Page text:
The literature on such locally convergent methods is certainly huge, but there are still numerous open problems, especially when it comes to practical applications. Such questions as storage management, data access, vectorization, and parallel processing have a profound influence on the overall procedure, especially when the dimension n is large.

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For large n it becomes necessary to consider the use of secondary iterative techniques for solution of the linear systems at each step. Then effective control of the combined primary and secondary iterations assumes central importance. Some challenging questions of this type arise when, as a secondary process, a multigrid technique is applied that utilizes the fact that the nonlinear system is the discretization of some differential equation.
In connection with locally convergent iterative processes, it must be noted that the attraction region for a specific solution x* is anything but a simply shaped set. In fact, while it is usually known that this region contains some ball around x*, the space between the attraction balls belonging to different solutions of (8.1) generally has a fractal nature. Since the size of the attraction balls is rarely accessible, this makes early detection of suspected divergence of any iterative process for (8.1) a critical issue for the overall computational cost.
Some general problems concerning any such iterative process for (8.1) are the design of effective and reliable tests for termination of the process either when, as mentioned, divergence is suspected or when convergence within given error tolerances can be declared.
Various approaches have been proposed for control of round-off errors. In particular, interval arithmetic has been shown to be capable of providing excellent guarantees for computed solutions of nonlinear equations. But at present these methods can be expected, at best, to become applicable for the large problems arising in computational mechanics only when the needed operations are available in hardware.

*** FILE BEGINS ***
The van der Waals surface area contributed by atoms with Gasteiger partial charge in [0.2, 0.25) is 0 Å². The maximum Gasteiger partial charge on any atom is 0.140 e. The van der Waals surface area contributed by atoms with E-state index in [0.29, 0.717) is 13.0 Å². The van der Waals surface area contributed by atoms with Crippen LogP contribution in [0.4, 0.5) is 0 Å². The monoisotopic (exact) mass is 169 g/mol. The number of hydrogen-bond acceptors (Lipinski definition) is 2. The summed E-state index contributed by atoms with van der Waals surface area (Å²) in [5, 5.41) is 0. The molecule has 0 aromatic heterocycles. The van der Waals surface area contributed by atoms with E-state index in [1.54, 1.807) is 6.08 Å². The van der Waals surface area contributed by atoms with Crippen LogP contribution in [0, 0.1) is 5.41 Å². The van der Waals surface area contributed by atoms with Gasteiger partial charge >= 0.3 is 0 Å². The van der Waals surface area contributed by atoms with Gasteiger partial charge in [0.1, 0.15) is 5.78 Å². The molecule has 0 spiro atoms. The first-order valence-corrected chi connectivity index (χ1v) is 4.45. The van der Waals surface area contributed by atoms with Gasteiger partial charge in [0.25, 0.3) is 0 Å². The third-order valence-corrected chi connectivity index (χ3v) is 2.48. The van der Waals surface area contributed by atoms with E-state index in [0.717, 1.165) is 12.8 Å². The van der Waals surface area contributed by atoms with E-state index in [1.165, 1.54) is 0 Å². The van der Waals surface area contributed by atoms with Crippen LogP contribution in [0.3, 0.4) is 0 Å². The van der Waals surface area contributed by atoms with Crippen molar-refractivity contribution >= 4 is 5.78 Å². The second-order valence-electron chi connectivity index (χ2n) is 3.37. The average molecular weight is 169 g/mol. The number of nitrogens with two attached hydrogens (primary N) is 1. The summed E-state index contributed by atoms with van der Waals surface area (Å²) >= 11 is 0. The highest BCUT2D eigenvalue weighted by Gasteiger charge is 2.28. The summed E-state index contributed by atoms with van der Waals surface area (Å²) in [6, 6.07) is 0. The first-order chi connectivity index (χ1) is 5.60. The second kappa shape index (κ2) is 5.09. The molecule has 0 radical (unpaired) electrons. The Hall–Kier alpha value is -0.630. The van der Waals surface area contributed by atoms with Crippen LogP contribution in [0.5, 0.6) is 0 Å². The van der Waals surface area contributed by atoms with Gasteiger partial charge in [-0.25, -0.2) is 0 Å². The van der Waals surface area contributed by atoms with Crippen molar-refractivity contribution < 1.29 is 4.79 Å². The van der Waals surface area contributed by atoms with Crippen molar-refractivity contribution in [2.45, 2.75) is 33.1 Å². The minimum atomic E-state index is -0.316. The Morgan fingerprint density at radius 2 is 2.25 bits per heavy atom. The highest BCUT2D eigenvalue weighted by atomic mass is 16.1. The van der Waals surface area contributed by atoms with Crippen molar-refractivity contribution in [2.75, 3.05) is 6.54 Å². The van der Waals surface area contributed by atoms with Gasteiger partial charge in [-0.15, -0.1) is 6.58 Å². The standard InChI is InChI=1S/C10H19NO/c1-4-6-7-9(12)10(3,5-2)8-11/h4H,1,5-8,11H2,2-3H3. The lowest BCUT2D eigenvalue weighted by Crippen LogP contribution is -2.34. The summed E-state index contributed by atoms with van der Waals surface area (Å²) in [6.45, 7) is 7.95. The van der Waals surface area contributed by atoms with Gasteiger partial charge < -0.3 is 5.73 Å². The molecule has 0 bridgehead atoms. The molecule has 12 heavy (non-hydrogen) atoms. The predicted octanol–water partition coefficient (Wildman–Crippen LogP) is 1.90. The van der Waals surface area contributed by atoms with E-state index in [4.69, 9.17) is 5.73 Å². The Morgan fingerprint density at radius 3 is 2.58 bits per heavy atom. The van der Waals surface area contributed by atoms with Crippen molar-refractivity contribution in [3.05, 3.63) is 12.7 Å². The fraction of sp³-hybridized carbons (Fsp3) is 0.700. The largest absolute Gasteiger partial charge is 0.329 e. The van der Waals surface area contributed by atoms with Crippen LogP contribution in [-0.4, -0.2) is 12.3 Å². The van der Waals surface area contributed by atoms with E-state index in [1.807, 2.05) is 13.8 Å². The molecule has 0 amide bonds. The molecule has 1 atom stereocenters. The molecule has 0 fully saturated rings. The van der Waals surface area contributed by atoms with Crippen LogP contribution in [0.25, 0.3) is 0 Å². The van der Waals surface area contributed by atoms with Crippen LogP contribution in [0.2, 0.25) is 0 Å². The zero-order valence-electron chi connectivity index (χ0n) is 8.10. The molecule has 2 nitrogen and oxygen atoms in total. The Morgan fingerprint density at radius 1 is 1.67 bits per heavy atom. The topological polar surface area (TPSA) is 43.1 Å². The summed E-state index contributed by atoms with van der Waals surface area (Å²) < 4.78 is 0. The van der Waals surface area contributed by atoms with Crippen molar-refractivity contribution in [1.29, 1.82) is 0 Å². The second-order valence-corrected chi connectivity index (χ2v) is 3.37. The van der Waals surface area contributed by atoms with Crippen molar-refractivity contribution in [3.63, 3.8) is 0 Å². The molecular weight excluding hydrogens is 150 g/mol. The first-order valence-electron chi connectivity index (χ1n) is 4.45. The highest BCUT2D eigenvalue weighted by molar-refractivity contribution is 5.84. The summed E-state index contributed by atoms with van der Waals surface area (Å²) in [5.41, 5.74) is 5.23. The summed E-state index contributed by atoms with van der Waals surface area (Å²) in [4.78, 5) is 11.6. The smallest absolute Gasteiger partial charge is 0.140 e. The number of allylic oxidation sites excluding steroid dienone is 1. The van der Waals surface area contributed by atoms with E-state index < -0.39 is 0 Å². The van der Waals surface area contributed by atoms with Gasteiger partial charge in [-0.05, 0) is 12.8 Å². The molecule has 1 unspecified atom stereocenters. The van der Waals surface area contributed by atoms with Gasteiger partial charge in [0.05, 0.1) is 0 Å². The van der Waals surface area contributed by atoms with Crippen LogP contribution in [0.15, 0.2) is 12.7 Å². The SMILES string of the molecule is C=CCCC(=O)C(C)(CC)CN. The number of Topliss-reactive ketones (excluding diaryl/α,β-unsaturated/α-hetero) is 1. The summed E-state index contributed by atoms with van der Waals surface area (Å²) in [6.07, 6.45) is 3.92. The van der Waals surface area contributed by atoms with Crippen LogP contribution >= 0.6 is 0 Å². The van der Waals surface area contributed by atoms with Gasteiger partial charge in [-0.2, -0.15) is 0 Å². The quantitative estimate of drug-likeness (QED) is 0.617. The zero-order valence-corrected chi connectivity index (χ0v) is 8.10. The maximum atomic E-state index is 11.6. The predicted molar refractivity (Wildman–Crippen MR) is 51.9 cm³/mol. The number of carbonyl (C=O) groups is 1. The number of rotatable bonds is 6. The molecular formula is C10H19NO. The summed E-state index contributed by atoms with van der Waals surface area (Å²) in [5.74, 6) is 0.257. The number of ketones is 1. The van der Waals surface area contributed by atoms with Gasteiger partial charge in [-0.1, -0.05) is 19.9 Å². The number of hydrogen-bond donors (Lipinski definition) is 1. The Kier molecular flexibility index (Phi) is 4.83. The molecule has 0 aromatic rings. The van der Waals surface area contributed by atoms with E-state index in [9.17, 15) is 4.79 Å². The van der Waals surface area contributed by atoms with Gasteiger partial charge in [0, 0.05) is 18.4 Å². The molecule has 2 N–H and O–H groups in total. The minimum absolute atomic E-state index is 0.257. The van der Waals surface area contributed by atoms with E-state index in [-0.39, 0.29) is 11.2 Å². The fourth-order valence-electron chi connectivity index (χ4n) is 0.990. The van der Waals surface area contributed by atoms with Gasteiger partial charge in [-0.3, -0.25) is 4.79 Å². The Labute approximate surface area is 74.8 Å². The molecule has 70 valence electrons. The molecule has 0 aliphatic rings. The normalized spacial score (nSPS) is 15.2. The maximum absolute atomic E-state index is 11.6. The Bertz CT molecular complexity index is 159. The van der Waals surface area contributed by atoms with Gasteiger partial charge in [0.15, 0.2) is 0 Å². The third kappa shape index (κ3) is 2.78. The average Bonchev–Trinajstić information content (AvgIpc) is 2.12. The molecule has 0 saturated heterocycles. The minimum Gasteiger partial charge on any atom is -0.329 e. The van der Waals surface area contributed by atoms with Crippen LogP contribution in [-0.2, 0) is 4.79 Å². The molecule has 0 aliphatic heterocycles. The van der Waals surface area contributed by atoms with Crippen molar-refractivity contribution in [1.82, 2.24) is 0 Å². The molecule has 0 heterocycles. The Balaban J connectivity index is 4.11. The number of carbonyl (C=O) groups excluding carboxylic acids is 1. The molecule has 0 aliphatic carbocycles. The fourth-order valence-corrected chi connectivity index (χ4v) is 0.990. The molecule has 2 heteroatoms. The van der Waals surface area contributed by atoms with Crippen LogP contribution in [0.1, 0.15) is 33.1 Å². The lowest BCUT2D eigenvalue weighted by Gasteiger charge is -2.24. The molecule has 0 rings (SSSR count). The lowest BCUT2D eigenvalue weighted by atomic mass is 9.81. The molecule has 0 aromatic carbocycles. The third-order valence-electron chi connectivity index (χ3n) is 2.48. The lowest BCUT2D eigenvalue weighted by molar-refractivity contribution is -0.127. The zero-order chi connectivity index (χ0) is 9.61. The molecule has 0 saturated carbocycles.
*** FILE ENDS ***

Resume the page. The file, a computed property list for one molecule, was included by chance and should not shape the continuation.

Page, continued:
PARAMETERIZED PROBLEMS
In general, nonlinear problems in computational mechanics involve a number of parameters that influence the behavior of the physical system and that have to be taken into account in the computation. For example, in structural mechanics these parameters may characterize intrinsic quantities such as material properties, geometric dimensions, or extrinsic influences such as load points, directions, and intensities. Thus, the system of nonlinear equations (8.1) has. the more general form
fi(x1, ... , xn, λ1, ... , λm) = 0, i = 1, ... , n (8.2)
involving a vector of parameters λ = (λ1, ... , λm) ∈ Rm.

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In general, it is rarely desired to compute only some specific state vector x = (x1, ... , xn) which, together with a specific choice of the parameter vector λ, solves (8.2). Instead, interest centers on assessing the changes of the state vectors when the parameters are varied and, in particular, determining parameter values where a change in the physical solution behavior is expected, such as a loss of stability for certain equilibrium problems.